Posted by Kirsten Gibbs Last updated 4th October 2021 reading time
Do you remember the last CAPTCHA you filled in? The one that asked you to click every square that had bicycles in? How long did it take you? A few seconds? A minute?
Of course, you know that every time you do that you’re cleaning data for an AI project, or training an AI machine to get better at bicycle recognition.
To you, that piece of microwork was a distraction. To others it’s a project. A minute’s worth of work for an unknown customer with an unknown purpose, often far less innocuous than bicycles, paid for in cents.
These ‘projects’ are not even tasks, only tiny slices of a task. Like the complex calculations performed by the Lyons Corner House ‘computers’, only without the employment contract, the shared office or the necessary equipment. Without even knowing who or where the ‘computer’ before you is, nor the one after you, because actually you’re spread across continents and time-zones, in refugee camps, prisons and slums.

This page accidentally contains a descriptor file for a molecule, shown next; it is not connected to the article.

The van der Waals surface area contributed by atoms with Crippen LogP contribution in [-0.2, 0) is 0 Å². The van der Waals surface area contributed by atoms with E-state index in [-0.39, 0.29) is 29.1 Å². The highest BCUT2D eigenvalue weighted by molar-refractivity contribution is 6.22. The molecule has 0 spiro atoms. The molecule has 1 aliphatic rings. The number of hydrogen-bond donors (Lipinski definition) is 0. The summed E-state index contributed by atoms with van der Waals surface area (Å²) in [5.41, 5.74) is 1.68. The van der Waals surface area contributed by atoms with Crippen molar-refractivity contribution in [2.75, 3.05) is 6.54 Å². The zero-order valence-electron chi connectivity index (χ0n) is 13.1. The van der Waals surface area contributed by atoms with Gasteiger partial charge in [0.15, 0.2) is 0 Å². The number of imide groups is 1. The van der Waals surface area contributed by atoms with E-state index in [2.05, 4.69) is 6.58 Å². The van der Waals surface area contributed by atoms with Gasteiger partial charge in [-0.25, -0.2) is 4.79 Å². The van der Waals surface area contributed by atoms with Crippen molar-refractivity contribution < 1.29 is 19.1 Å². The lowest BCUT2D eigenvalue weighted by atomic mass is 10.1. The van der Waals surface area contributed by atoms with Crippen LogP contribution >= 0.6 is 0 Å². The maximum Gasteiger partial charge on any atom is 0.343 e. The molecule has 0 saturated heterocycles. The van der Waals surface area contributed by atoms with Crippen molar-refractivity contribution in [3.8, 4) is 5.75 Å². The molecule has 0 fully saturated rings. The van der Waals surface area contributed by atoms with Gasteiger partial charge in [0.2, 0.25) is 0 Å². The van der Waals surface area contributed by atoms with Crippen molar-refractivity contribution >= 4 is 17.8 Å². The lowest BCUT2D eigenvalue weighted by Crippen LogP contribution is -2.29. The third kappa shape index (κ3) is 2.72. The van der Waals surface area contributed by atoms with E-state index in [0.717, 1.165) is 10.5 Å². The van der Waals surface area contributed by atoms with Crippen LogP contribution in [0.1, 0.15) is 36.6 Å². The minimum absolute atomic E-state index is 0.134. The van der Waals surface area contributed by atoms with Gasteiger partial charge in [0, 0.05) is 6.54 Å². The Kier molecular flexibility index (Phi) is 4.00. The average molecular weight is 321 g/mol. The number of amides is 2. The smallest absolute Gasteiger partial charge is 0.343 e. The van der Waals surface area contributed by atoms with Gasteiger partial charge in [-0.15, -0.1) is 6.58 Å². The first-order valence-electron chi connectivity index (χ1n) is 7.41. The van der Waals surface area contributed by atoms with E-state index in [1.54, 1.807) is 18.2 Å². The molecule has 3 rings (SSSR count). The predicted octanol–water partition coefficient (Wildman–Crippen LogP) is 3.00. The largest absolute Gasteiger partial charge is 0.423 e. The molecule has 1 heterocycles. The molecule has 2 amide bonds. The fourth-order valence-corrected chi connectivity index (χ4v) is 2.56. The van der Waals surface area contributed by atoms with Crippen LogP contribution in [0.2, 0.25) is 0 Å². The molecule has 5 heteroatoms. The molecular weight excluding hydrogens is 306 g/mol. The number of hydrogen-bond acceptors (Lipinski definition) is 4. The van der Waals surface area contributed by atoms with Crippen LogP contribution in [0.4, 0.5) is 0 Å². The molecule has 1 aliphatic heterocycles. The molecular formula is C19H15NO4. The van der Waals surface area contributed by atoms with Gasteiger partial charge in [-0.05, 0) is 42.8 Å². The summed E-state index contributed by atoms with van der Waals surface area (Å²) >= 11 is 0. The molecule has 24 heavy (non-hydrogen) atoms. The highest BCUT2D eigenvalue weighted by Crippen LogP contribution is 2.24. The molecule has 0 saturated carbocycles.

Now imagine trying to build any kind of working life around ‘projects’ like these.
If you thought bodged-up fire-trap factories in Bangladesh was bad, welcome to the supply chain for the software behind driverless cars, voice-assistants, smart bikes and fitness-trackers. The supply chain of the future. Unless we’re careful.
I recommend this book. It’s not comfortable reading, but I think it is essential.